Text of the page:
While many companies are still coming to grips with how they need to change their approach as a result of the rise and rise of social networks, one industry is well placed to capitalise on it right now.
Well before Facebook was even a glint in Mark Zuckerberg’s eye, the Hospitality industry has been delivering excellent service, and responding to problems along the way.
I am sure we all have our own horror hotel story, I bet also that for each one of these, we also have a story where the problem was acknowledged, fixed and we are upgraded. I’ll bet that the upgrade story is shared more than the horror one.
Indeed, my most memorable upgrade story was at the Hyatt Hotel in Canberra. There were several issues at the hotel when I was staying there with my partner, and the General Manager saw to them immediately, and upgraded us to the Presidential Suite.
Needless to say, I no longer talk to people about what happened at the hotel, but I do rave about the Presidential Suite with its 12 rooms and baby grand piano.
We’re all used to being able to complain to the front desk people directly in a hotel, and the staff are trained to acknowledge and handle our complaint, and resolve it. Back when I stayed at the Hyatt Canberra, there was no twitter to complain to the world about my issue, so I took it up directly with the General Manager.
So as we fast forward several years, companies that unlike hotels do not have excellent customer service as part of their DNA are now scrambling to respond to complaints, now broadcast in real time around the globe.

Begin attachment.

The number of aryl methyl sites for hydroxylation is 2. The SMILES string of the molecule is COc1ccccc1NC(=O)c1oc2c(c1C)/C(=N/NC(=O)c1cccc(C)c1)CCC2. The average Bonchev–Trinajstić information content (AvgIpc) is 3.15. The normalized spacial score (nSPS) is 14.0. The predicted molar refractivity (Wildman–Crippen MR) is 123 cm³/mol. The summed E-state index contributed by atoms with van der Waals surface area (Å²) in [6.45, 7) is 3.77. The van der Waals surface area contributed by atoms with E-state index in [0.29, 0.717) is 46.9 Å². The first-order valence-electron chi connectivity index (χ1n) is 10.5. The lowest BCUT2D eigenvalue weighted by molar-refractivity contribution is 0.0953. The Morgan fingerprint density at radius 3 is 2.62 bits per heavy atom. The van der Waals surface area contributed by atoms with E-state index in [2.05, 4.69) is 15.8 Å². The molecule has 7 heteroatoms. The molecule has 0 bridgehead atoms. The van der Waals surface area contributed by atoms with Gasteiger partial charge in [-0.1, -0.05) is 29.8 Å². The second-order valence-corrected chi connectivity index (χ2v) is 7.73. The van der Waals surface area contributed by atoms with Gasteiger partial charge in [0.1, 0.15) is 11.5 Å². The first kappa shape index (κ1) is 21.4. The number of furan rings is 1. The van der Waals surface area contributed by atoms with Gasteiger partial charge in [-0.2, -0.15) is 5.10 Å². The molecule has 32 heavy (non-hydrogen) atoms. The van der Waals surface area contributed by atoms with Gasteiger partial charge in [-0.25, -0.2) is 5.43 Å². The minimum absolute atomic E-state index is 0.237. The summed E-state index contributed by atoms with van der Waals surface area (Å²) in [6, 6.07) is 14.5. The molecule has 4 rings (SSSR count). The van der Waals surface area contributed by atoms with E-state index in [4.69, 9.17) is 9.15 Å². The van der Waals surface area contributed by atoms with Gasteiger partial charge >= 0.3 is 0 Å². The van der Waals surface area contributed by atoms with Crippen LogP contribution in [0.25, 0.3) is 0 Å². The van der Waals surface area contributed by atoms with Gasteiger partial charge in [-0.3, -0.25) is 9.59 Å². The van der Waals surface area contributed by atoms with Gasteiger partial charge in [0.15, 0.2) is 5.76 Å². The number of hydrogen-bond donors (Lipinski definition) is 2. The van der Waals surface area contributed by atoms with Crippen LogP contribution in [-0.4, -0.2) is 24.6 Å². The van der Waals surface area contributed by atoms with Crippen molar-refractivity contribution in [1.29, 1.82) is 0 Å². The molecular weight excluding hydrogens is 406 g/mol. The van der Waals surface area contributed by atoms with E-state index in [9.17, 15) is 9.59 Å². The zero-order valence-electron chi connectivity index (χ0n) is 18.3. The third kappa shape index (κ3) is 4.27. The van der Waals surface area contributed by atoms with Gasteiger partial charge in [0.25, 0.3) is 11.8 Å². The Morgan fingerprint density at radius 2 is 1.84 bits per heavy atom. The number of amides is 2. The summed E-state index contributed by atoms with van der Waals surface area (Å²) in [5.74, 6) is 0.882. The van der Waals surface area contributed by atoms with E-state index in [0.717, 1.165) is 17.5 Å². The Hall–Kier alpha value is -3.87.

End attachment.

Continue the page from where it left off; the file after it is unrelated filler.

The fact that the hospitality industry has always been in the business of excellent customer service, when we add in social networking, they are the best positioned to adapt.
A recent example is the excellent service I experienced from the Intercontinental Mark Hopkins in San Francisco.
Before I arrived, I started following their twitter stream @ICMarkHopkins to see what they were saying about the hotel and the city in general.
I tweeted that I would be staying there that night, and received a couple of nice tweets in return.
They asked in the tweet if they could help with anything, to which I cheekily replied
@ICMarkHopkins First time in SF so can you give me a room that shows off your wonderful city?
— The Actionable Futurist™ Andrew Grill (@AndrewGrill) January 14, 2011
Imagine my surprise then when I turned up to check in to learn that I had been upgraded to a fantastic suite, and they were also going to offer me free internet (“to help you tweet while you are here”).
I also received a personalised welcome card in my room.
What a great example of a company and establishment already renowned for customer service also listening to their customers via social media and making a room night that much more enjoyable.
@ICMarkHopkins Nice welcome to your city and the Mark Hopkins hotel. Upgraded to suite and free internet as a result of a tweet. Thankyou!
— The Actionable Futurist™ Andrew Grill (@AndrewGrill) January 15, 2011
I had a fantastic stay at the Mark Hopkins and I also tweeted about this blog post.
— The Actionable Futurist™ Andrew Grill (@AndrewGrill) January 17, 2011
This is indeed a good reason why companies that already “get” customer service and how to respond to feedback will do well with social media.
Thanks again to the staff at the Mark Hopkins – I had a wonderful stay in San Francisco.